Front top header and bottom rails were double plated for extra support too. Rear top and bottom door cell was double plated. And door frame top corners were supported with 1/4 inch steel plate after squaring the door frame.
A small steel tube was installed on the edges of the container decking to work as a divider between the decking panels. It gives more strength and a better fit.
The roof got supported with 2X2 steel tubing going between the top rails spaced at 4 feet centered welded and cleaned. And another 2X2 steel tubing on top of that going the other direction to take the two edges of the roof panels.
The horizontal roof support tubing got a little bush up to give the roof the tiny slant needed to divert the rain and stopping watter from sitting on the roof which can cause rust and leaking down the road.
All weld got the treatment of cleaning, wire wheeled, sealed, primed and painted before the insulation wood framing got started.
While the 12 foot wide shipping container main structure was being taken care of. The 6 foot wide swing doors were getting built on the side.
Because we decided to use two shipping container for this mod we end up with two extra door that can be used to modify the swing doors needed.
One full height chunk of an extra door was cut off including the door rod assembly and welded straight to the pre existing door while on the container.
The inner door frame is a formed steel tubing on both doors. The only thing is the left door did not have a vertical gasket which makes it a little easier to add to the door.
The right hand door on the other hand took a little more time as the vertical gasket had to be removed before extending the door.
The door gasket were extended to fit the newly built 6 foot wide doors. Gasket were fastened and sealed. All weld got cleaned, sanded, primed and painted.
After installing the missing decking sheets the 12 foot wide shipping container itself was done. It was time to start on the roll up and man door. Three 8 foot roll up doors and one man door on the same side.
There was nothing special about installing the roll up doors or the man door on this wide container. One thing we did differently was the steel tubing used for the door frame.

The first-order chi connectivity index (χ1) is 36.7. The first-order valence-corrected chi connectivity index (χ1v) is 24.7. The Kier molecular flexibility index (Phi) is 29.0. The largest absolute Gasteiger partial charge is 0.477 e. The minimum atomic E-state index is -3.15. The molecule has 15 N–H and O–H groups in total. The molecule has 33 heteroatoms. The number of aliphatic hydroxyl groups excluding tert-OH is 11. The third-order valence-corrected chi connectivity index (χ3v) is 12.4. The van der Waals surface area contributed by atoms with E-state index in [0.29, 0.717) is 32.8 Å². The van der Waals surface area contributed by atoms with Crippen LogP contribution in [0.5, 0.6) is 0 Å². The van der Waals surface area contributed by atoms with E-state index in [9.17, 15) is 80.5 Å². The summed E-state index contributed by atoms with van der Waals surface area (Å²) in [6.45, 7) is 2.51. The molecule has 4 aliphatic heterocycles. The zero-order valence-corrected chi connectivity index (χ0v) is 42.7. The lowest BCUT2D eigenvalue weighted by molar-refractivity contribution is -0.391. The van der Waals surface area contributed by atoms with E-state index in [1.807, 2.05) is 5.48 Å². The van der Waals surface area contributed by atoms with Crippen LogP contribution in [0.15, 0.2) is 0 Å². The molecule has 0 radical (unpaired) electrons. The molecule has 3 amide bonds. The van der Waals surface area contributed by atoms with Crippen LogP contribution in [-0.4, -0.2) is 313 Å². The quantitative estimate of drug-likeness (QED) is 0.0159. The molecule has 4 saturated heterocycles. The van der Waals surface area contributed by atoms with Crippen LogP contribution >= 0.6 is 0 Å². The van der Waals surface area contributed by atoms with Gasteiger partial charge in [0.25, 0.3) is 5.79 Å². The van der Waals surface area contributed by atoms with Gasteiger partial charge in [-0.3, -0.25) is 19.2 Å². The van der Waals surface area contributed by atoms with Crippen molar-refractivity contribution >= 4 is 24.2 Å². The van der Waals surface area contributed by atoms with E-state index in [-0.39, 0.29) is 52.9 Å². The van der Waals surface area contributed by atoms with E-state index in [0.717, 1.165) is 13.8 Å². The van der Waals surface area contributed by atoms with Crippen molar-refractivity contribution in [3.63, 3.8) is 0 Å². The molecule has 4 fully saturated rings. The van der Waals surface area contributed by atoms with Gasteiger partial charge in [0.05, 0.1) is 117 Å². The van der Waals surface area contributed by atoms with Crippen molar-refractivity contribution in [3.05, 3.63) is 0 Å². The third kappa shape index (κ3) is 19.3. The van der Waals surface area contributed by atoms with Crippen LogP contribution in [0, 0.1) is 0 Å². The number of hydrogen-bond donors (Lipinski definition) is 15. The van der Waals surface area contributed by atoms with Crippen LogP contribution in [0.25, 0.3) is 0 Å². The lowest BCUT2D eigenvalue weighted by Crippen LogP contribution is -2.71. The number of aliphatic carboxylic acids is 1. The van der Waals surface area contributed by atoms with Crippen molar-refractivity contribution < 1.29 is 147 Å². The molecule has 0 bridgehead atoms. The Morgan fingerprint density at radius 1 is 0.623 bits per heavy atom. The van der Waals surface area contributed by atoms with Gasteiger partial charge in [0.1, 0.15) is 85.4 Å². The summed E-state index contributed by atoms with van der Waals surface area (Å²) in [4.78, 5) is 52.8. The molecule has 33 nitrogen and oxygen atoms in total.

Instead of using a 2X2 steel tubing as all other roll up door frames we built. With this one we went with the 2X3 inch tubing to compensate for the insulation and paneling that's coming later.
Other than the steel tubing everything else was like any other roll up door installation. Same hight and all. One thing though that the customer requested an insulated 12 foot wide shipping container but not an insulated roll up doors.
On this wide container we took extra time framing for the insulation. All the 2X4 wood studs got steel brackets welded to the sides and the roof too, to stop any bowing from the studs and the paneling later on.
All the studs were lined up perfectly vertically and horizontally so the paneling will be as straight as it can be without and bending or bowing.
As usual we start with the ceiling, Framing insulation and paneling complete. On the sides it was framing and insulation only at this point because the floor need to be covered with steel sheets.
The floor steel sheets were laid down one at a time. Welded on the seams and fastened to the wooden floor. The fasteners were tack welded too. Cleaned and sanded flush.
After the steel flooring was completed the insulation side panels got installed and sealed all around the container.
The last thing done to this one of a kind 12 foot wide shipping container was paint the floor. The bottom of the wood panels and doors got masked and the floor paint was sprayed on.
The container sat overnight for the paint to dry. And in the next morning it was ready for delivery.
Another big shipping container modification done on time. Another happy customer.